I think it is silly to think that the car you lovingly restored is just going to somehow rot away. Entropy always wins in the end, but very, very few people at going to use a restored classic car as a daily all-weather driver. I have a very nicely restored 22+ years ago Triumph Spitfire. I bought it from a guy who did 80% of the restoration and got distracted by something else- I finished the job. After 22 years, it is time to refresh the interior again (22 years ago I was on a no money budget) and I’d like to have it painted to a better standard, but it is still a nice car. I drive it about 1000 miles a summer, and it probably hasn’t even been driven in rain in more than 10 years.

  • avatar

    Thanks for the article, Ronnie. There’s an individual about 3 blocks east of where I live with one of these in great shape. Used to be parked in the drive a few years back, but haven’t seen it lately. As a kid this was one of the few “exotic” cars I thought would be fun to own and drive. I never knew there were so relatively few actually made.

  • avatar
    Gardiner Westbound

    Presenting the Eagle E-Type.

    “If you have to ask how much it costs, you can’t afford it.” – J.P. Morgan

    • 0 avatar
      Arthur Dailey

      Great article and wonderful comments! Congrats to all.

      G.W. beat me to commenting on the Eagle. They have restored E-Types and their own Speedster which is a ‘modern’ vehicle with an E-Type style body.

      Love their advertising line:
      “Unlike an ‘ordinary’ supercar, an Eagle E-Type generates admiration rather than envy or jealousy. It’s a different world.”

      Or as Clarkson said:”I think this, by a long way, is the most beautiful car I have ever seen. It might actually be the most beautiful thing I have ever seen.” Jeremy Clarkson / BBC Top Gear / June 2011

  • avatar

    Even in this condition it is still visually stunning!

  • avatar

    Toss a Hellcat crate engine in that baby and you’re good to go. Oh, and a new driver’s seat cushion.

  • avatar

    Nothing is impossible, its just time and money.

  • avatar

    All you need is the VIN plates; grab pieces that can be restored and build (not rebuild or restore) the entire car from scratch.

  • avatar

    No there isn’t.

    Didn’t Gas Monkey sell an unrestored XK that made this example look as solid as the Rock of Gibraltar?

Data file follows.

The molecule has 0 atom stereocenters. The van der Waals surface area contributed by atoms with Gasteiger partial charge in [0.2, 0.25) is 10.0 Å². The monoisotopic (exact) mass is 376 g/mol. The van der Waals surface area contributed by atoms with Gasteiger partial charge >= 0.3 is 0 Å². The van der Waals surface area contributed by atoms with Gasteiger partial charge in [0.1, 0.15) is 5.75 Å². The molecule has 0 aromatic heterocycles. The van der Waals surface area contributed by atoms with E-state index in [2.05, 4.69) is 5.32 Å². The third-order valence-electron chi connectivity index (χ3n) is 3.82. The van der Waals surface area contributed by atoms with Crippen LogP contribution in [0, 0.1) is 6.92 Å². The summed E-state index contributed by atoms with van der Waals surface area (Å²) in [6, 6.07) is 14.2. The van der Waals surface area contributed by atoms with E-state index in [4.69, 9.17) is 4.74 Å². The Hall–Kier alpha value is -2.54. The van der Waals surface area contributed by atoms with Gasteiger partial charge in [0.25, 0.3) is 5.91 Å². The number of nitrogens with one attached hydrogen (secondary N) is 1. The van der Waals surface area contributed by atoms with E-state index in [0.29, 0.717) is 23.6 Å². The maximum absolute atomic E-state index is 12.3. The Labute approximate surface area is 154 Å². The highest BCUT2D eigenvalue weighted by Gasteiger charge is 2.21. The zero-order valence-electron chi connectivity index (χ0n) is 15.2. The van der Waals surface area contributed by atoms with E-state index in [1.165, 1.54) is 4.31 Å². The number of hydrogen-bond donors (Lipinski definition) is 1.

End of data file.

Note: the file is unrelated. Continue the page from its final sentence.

• avatar
    Rick T.

    Oddly enough, saw two (black, burgundy) of these pacing gracefully around the Nashville area on the first springlike day of the year last Saturday.

    Stunning and nothing else quite like it. I’m of an age to have lusted after these in my youth and the sight of one still stirs the blood.

  • avatar

    No there isn’t.

    Have a look at the Classic Jaguar blog in Texas, you will be impressed at what they can do with something like this. No doubt the costs are terrifying to someone like me, but the people who are having this work done must be able to afford it. If you are going to replace everything anyway, it makes more sense to start with a rough car than a driver.

    I’m not worried, there is still fun to be had at all price points in this hobby.

  • avatar

    You can buy brand new E-type body in white from the UK (all series), which would no doubt be a cheaper way to go than trying to patch something that far gone. All the missing parts are also readily available, so it really is just a matter of money. From an investment standpoint, I have a feeling that the current high E-type values will never crash as they are such beautiful cars to look at and drive. Future generations will want them just as much as todays.

    • 0 avatar

      I lust after an E-Type coupe. I have always done so. Back when I was 15, a wealthy friend of my Dad lent him is new ’70 2+2 and my dad took me on a wild ride on the back roads of northern Virginia. I will never forget it.

      The closest I have come is owning a beat up 1970 Triumph GT6+ which, while not an E-Type is surprisingly similar: flip up nose (with similar styling including hood louvers), torquey in-line six, electric overdrive, Smiths gauges, just to name a few common points.

      • 0 avatar

        And the the 1970 Series 2 2+2 was probably the absolute worst E-type in terms of styling and performance – which means it was still better than 90% of the cars ever built.

  • avatar

    “Is There Such a Thing As an Unrestorable E-Type Jaguar?”

    If you’re British, no. They’ll restore something so long as part of the bulkhead (firewall) is still intact.

    All this thing needs is a fortune in Martin Robey panels, and someone who’s good with a welder and lead.

  • avatar
    Jeff S

    Years ago my mechanic/body man had a 62 coupe one of these sitting in his parking lot which the owner dropped off for restoration. It sat there when he closed his shop and moved. It was in worse shape than this one. I always wonder what happened to it. I would have to say I have always loved this model and think it too is one of the most beautiful cars I have ever seen which I cannot say about any of today’s cars.

    • 0 avatar

      Yeah, a friend of mine had one in his driveway for a couple weeks, he was holding it for a friend(not me, sadly). It was in less than pristine condition, but even still I couldn’t help staring at it, just a gorgeous car. Every one that can be restored should be.

  • avatar

    I recently read a book called “Warbirds” – about finding crashed or abandoned planes from WW2, and restoring them. We’re talking hulks that have taken battle damage, crashed into trees/mountains/swamps, or even frozen or lost in a lake.

    The accessible ones were often stripped of parts by the locals, but the more remote ones were found untouched with still-working machine guns. The planes would be cut up and often moved with the wings removed. Major restoration work done to get them flying again; almost to the point where I wonder how much is “original” and how much is new fabrication.

    At what point does a restoration become something new? /philosophical question